Friday, November 11, 2011
Home Schooling - Part 4 of a 12 Part Book Review - Brain Rules - Rule 4
Group: E.S. Posthumus
BRAIN RULE 4
ATTENTION: We don't pay attention to boring things.
The chapter goes into some self evident descriptions of
Memory, Interest, and Awareness.
It starts to get interesting afterwards...
as it has four very salient points in the teaching
of your children.
1) Emotions get our attention - whether it is the great anomaly or shock that sticks
out in our minds...or the great positive emotion that does...
it forces the mind to focus with rapt attention.
It also gives a deeper imprint in the memory.
If combined with other senses...it involves more of the brain...
and so, not only is it more easily remembered...
it is more easily recalled by stimulation of a similar sense.
To have a teacher who speaks in monotone, no movement...
no emotion...especially the teacher who merely reads verbatim
from the same text...or even worse...merely writes the same text on the board
and considers that teaching...is to be in the presence of an intellectual zombie
(and yes...from one zombie...it begets other zombies).
2) Meaning before details - Yes...Yes...Yes... ad infinitum :)
You simply must go from large picture to the small...
from the root to the branches to the twigs to the leaves...
CONCEPTUAL understanding FIRST...then on to the details.
The author explains that memory is enhanced by creating associations
between concepts. Researches had done hundreds of experiments...
all leading to the same conclusion (what common sense dictates)...
words that are presented in a logically organized, hierarchical structure
are much better remembered than words placed randomly...by 40%.
He states that to get the particulars correct...do not start with the details.
Start with the key ideas...and in a hierarchical fashion...form the details around
those larger notions.
3) The Brain cannot multi-task - not with quality.
It is half doing... twice as many... twice as long.
4) The brain needs a break - A person learning a new task
needs time to digest...to link into larger concepts...to categorize.
One concept at a time...reinforce over a period of 10 minute multiple sessions.
Now...this does not mean a break every 10 minutes...
merely a break from the same info.
Good speakers break up monotony through humor...
anecdotes...an emotional hook (relative to the concept)...
perhaps going over the rewards of the, to be, actualized results.
1) The brain's attentional "spotlight" can focus on only one thing
at a time. No multi-tasking.
2) We are better at seeing patterns and abstracting the meaning of an event
than we are at recording detail.
3) Emotional Arousal helps the brain learn.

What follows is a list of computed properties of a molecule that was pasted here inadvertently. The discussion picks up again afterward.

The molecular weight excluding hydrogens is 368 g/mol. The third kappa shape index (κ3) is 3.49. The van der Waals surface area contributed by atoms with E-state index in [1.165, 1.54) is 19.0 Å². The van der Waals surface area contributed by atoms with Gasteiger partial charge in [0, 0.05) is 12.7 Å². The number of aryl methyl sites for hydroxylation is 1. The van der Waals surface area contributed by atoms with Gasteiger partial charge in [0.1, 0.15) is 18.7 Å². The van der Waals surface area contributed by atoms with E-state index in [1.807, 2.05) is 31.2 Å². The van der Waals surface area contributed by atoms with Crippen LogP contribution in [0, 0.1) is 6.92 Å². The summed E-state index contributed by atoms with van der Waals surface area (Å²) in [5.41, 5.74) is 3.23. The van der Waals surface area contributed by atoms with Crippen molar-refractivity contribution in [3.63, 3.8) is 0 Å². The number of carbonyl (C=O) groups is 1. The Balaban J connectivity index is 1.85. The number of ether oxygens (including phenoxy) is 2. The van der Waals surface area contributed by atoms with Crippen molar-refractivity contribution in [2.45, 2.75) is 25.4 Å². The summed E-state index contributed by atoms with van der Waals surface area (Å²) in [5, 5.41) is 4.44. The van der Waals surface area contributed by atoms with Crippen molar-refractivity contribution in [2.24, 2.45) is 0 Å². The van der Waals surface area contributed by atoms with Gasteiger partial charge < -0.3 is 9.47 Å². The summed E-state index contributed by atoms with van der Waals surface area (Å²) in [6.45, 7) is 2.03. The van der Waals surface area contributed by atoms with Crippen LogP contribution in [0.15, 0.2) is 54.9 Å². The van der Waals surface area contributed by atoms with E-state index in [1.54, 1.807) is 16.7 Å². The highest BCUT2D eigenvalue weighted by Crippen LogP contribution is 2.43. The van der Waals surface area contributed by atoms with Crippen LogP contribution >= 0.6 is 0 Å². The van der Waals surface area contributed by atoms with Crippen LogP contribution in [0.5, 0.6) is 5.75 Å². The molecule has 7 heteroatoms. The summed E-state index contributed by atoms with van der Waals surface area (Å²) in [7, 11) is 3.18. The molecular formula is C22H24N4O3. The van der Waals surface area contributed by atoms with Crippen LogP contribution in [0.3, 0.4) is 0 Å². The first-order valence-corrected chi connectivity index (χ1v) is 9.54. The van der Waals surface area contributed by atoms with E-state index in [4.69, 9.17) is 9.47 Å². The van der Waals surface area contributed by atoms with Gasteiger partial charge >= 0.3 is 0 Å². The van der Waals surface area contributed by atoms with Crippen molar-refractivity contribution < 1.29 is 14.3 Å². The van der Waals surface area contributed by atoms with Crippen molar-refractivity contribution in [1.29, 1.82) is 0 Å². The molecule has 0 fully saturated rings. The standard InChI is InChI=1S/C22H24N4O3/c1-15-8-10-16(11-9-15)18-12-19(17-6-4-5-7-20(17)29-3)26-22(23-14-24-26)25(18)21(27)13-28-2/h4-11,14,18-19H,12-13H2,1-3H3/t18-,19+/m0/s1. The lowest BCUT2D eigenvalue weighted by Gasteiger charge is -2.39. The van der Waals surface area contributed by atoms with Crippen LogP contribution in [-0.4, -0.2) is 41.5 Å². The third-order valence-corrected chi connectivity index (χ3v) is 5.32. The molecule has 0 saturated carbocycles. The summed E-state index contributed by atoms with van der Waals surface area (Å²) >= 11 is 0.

4) Audiences tend to check out every 10 or so minutes...
you can re-grab their attention through the use of related
emotionally charged narratives or events.
We use positive re-inforcement with Alex.
He gets excited every time he does well on an assignment...
because we always praise him when he does well. He looks forward to
working hard to achieve his praise. It is a basic motivator that helps drive him forward.
It is the expectation of a pleasant experience that
gives him the prime emotional arousal...
Meaning before detail...
Conceptual understanding...of course.
I have written many articles using concepts from which to understand
the subject and from where the logical progression of thought naturally leads
(for those of whom are new to this blog...please go to the archives for the concepts
of various topics).
It is true understanding vs. mere regurgitation.
The brain cannot multi-task...
We have the house perfectly quiet when Alex studies.
Our lives revolve around Alex?
We are parents...his needs come before anything else.
He has no distractions...not even hunger.
His mother has set times for his nutritious snacks and meals.
Should we wish to listen to music...we use headphones.
TV? In another room...never on loud enough where Alex can hear it.
Loud arguments between husband and wife?
Well...ok....we are working on that one :)
The brain needs breaks...
He takes short breaks between his subject study lessons.
The above article demonstrates this principle.
I had Alex practice 5 times a day for just 3 - 5 minutes each session.
He went from barely holding a note to a whole song with some flourishes
in 3 months on 20 minutes a day.
it is best to break it up into micro sessions so as to be fresh of
mind and spirit.
many times a day...
A habit is formed...
A passion is inflamed...
A way of life is born and nurtured.